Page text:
It was too pleasant an afternoon not to be warming to it. The outdoors, I mean. Though all thumbs (and not one of them green), I nonetheless tried my hands at gardening again, transplanting English-grown Californian Lilac into Welsh soil. Unless deterred by the vagaries of what goes for “vernal” here in Wales, I shall probably spend more time tending to the plants than to this journal next week, when the storm-frayed and patched-up telephone lines to our house are scheduled to be cut down and replaced, a spring renewal of telecommunications during which service is likely to be suspended.
No internet, no landline, and no traffic along the already quiet lane leading to this hermitage I call home—it’s “a proper place for a murder.” That is how the setting of Night Must Fall was described when on this day, 27 March, in 1948, the famous and oft revived thriller by Welsh playwright Emlyn Williams was performed on the US radio thriller anthology Suspense.
Along with two members of the original (1935) London cast—Dame May Whitty (as Mrs. Bramson) and Matthew Boulton (as the inspector)—Robert Montgomery was heard in the role of Dan, the lady killer he had played in the 1937 film adaptation. As I realized after seeing it on stage, Night Must Fall is not your common crop of a crime melodrama. It goes beyond the question of whether or not the victim will die by asking us whether she ought to, by making us eager for the “must” of her demise and examine the decline and “fall” of our own civilized morality. As a psychological and ethical puzzler, it translates well into other languages and media.
Now, Night falls in Essex, England, rather than the wild west of Britain; but according to Williams’s stage directions, the character of “Baby-face” Dan “speaks with a rough accent” that, unlike Montgomery’s, is “more Welsh than anything else.” On Broadway as on the London stage, this “sort of Welsh” Dan (as his girlfriend describes him) was voiced by the very Welshman who created him. In an acting career spanning six decades, Williams was a frequent player in (mainly British) film, on stage and television; on US radio, he was heard in one of Norman Corwin’s plays for the United Nations. I recently spotted him in The Citadel (1938), his voice lending authenticity to the depiction of life in a Welsh mining town rendered unconvincing by the casting of Hollywood productions like John Ford’s Academy Award-winning How Green Was My Valley (another cinema classic I caught up with this year) or The Corn Is Green. The latter is based on an autobiographical play by Williams; but with stars like Bette Davis (on screen) and Claudette Colbert (on radio, nearly a decade later) taking on the role of a Welsh schoolteacher, it is the audience who is expected to be green.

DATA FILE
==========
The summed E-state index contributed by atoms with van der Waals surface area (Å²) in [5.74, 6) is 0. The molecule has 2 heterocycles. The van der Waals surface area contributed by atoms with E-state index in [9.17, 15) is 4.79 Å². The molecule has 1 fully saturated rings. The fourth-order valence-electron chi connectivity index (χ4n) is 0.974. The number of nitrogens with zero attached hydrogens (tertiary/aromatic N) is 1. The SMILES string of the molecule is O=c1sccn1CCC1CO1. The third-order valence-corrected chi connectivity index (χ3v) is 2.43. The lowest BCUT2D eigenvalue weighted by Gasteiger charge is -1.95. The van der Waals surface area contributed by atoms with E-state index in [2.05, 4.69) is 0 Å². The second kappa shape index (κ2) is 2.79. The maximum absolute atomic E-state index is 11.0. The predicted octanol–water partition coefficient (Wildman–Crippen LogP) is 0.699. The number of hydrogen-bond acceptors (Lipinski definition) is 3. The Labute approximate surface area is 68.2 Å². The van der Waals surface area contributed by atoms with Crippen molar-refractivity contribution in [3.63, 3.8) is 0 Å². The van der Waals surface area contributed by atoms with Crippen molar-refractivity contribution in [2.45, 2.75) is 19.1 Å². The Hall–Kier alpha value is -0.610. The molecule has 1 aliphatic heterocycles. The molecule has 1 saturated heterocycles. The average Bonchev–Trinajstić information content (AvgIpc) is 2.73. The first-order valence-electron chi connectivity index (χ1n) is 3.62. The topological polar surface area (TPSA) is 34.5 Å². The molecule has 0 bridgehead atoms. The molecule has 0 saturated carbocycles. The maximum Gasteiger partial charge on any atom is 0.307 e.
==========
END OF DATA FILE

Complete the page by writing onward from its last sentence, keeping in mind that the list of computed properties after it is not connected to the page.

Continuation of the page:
Having lived in this country for well over two years now, I am all ears for representations and representatives of Wales in popular culture, whether in British cinema or American radio drama. What remains of this country once its landscape, language, and lore are forced through the filter of the camera or microphone, once it is translated by a popular medium like film and transferred to an international audience? During the next few months, leading up to a Welsh film festival hosted by the National Screen and Sound Archive here in Aberystwyth, I am going to mull over such matters from time to time.
To be sure, the landscape and culture of Wales have changed considerably since A. J. Cronyn’s Citadel and Richard Llewellyn’s How Green Was My Valley were bestsellers in the US back in 1937-38 and 1940, respectively. Prominently featured in 20th-century popular culture (including the previously discussed “Comedy of Danger,” the first play written for radio), the mines have been shut down years ago and wind farms have replaced collieries. Today, however, the BBC reported that coal mining is making a comeback here, as the first “deep mine” is set to open in over three decades. Could this mean that Ms. Zeta-Jones is going back to her Welsh roots for a Hollywood returns to the Citadel, the Valley or other recycled Corn?
2 Replies to “Mining Culture: The Welsh in Hollywood”
Trying to pass off Robert Montgomery\’s Dan as \”sort of Irish, I think\” was, I think, much the safer bet. Though I\’m quite sure an Irishman or Irishwoman wouldn\’t agree.It goes beyond the question of whether or not the victim will die by asking us whether she ought to, by making us eager for the \”must\” of her demise and examine the decline and \”fall\” of our own civilized morality. Yes! In allowing Mrs. Bramson no endearing qualities, Williams manipulates our response to a point, but he ultimately places the responsibility of deciding the crotchety one\’s deservedness of her fate on our shoulders. We must pass judgment on our own desensitization.Being part Welsh on my father\’s side, I always feel rather remiss in not being better informed on Wales\’ artistic contributions. This post has served as a prodder.
I guess, desensitized me won\’t miss the likes of Mrs. Bramson.Speaking of sensitivity, I have a lot to learn yet about Welsh culture; in fact, I can barely pronounce place names. Originally designed as my American retreat, broadcastellan has gradually become more reflective of my new surroundings.Perhaps I\’ll get to read about your Welsh connections one day.